Top 5 stories on SummitDaily.com, week of March 11
Editor’s note: Social Call is compiled from comments on stories posted to the Summit Daily’s Facebook page.
“Was there a problem in the last couple years that led to this decision? I admit as a resident and former business owner this wasn’t my favorite event, but never thought security was an issue.” — Scott Wescott, on “Frisco beefing up BBQ Challenge security to crack down on outside alcohol, pets”
“LOVE that Frisco didn’t pull a Breckenridge and line the route with barricades. I’ve been to even single 4th in Breckenridge since 84 and stopped going once the barricades showed up. Frisco’s been my new spot for the 4th ever since.” — Timmy Smithers, on “Frisco beefing up BBQ Challenge security to crack down on outside alcohol, pets”
“When my middle schooler talked to me about the walk out she talked about changes that need to be made within the schools and at home regarding how kids treat one another, how to help kids who feel bullied or left out, how to stop kids from becoming so sad and angry that they resort to violence, how to stop bullies. It wasn’t all about “gun control” or taking away peoples second amendment, it was about ending school violence in every way possible. And I am a very proud parent today!” — Leah Perry, on “‘Something had to be done:’ Summit County students, parents protest school gun violence today”
“It’s shameful that our kids are being used to push a political agenda, this was a event put on by the school boards at the highest level nationwide not the students, they are being used for others political agenda.” — Nathan Powers, on “‘Something had to be done:’ Summit County students, parents protest school gun violence today”
“Why don’t they help people that are homeless/unemployed to get a job instead of bringing in workers from another country? Just curious?? There are a bunch of unemployed/homeless living in downtown Denver.” — Eric B Godsman, on “Colorado relies heavily on foreign seasonal labor. This year, there’s a shortage of visas.”
Editor’s note: Stories in this list received the most page views on SummitDaily.com for the past week.
A skier died after colliding with a tree on March 8 at Breckenridge Ski Resort was identified as Derek Cressey, 38, of Windham, Maine. The accident occurred at in the trees near Northstar, an intermediate trail in the Peak 8 area. Cressey was taken to the Peak 8 First Aid Room after the crash, where he was later pronounced dead. He was wearing a helmet when he crashed. The Maine resident was at least the fourth in-bounds ski fatality in Colorado this season.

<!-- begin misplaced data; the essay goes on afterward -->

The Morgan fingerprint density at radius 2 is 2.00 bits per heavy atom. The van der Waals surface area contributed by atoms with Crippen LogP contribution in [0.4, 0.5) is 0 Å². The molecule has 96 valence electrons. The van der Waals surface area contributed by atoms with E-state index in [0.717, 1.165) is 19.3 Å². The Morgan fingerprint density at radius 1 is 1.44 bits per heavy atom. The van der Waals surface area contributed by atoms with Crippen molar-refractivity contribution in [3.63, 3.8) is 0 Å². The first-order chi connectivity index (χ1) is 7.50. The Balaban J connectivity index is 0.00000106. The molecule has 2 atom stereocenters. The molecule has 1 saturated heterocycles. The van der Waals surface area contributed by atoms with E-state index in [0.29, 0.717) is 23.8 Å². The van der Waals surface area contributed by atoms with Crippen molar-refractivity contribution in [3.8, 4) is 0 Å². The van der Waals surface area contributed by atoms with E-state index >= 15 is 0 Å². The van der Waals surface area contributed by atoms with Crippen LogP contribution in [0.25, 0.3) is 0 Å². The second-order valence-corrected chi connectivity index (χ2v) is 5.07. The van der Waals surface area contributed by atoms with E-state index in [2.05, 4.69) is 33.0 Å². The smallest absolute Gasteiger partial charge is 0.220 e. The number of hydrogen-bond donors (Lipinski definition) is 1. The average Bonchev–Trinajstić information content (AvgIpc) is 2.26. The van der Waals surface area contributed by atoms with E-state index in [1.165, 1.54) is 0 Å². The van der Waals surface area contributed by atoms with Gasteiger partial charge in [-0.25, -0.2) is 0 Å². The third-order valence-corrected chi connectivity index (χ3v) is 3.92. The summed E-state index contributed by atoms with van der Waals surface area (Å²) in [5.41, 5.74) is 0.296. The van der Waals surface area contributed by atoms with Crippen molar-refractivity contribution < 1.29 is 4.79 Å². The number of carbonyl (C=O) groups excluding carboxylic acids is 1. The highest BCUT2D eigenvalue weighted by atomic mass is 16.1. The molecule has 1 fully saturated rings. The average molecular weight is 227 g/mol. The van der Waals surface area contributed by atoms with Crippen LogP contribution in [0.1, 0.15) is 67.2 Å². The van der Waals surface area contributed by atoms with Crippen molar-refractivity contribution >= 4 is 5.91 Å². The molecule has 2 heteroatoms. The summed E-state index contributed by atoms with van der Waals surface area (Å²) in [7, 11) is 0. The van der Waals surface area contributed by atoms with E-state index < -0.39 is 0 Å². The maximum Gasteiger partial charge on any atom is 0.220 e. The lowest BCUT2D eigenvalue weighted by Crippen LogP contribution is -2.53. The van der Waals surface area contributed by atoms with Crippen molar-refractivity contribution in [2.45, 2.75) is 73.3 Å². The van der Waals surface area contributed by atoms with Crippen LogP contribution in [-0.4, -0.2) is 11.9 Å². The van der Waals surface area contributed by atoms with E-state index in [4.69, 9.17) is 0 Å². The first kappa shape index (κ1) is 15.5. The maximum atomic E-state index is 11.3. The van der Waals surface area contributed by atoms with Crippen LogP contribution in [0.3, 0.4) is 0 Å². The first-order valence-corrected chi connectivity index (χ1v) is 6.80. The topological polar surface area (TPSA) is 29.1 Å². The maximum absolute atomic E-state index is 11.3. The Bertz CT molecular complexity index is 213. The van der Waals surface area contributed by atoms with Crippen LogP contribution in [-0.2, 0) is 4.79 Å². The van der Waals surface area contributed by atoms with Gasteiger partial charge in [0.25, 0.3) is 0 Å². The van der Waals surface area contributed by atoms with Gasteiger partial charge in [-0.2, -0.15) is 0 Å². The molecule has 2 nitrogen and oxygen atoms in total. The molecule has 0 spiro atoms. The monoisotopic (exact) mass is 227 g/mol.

Dramatic videos from Georgia’s Gudauri resort went viral last week on social media, showing skiers and riders being flung from chairs after the lift malfunctioned. The chairs roll backward at a significant speed, flinging people off as it spins around the load area, with other skiers bailing early and jumping from chairs as they head down the hill. At least 11 people were injured. The Gudauri resort is located on the south-facing plateau of the Greater Caucasus Mountain Range in Eastern Europe.
A column from Allen Best focused on deaths in the West caused by avalanches and snow immersion suffocation. The avalanche toll for the winter reached 18 in the United States, all in Western states and Alaska. Up to eight people who have died this winter in Western resorts from snow immersion suffocation, some of them after falling into tree wells. One of the more unusual deaths, he writes, were of a 50-year-old woman and her 7-year-old son at California’s Kirkwood Mountain Resort, who were skiing to a slope-side condominium when snow fell from a rooftop on top of them, burying them under 3 feet of unusually heavy and snow that set up quickly.
Although Breckenridge Town Council received some negative feedback about the planned parking garage at Tiger Dredge and F Lot, it is set to continue with current plans for the project. Breckenridge Mayor Eric Mamula and town council members don’t disagree with public discussion that a planned parking garage near the Riverwalk Center should ideally be somewhere else, namely the South Gondola Lot at South Park and Watson avenues. But Vail Resorts, the owner of that lot, has been unwilling to even discuss the idea, the mayor and other members of town council said, with Mamula reading an excerpt of a letter he received that included the line: “Do not ask again.”
“We’re going to do something and do something soon,” Councilman Mike Dudick said. “If (Vail Resorts) doesn’t want to do anything, they’re making a business decision to say, ‘No, we’re not going to sell anything to Breckenridge.’ We’ll listen to that and respond accordingly.”
In 2018, Summit County continues to see a historically low number of listings influence the local real estate market. The most expensive sale of February was for a four-bedroom, five-bathroom home at 45 Loxmax Drive in Breckenridge, which sold for $3 million last month.
“It’s basically more of the same, which is to say we have a real-estate starved inventory and a steady demand from locals, as well as second-home owners, looking for a piece of Summit County,” said Chris Eby, a local broker and the owner of Buyer’s Resource Real Estate in Frisco. With more than 40 years of industry experience in Summit County, Eby said he sees no signs this trend will change course anytime soon.
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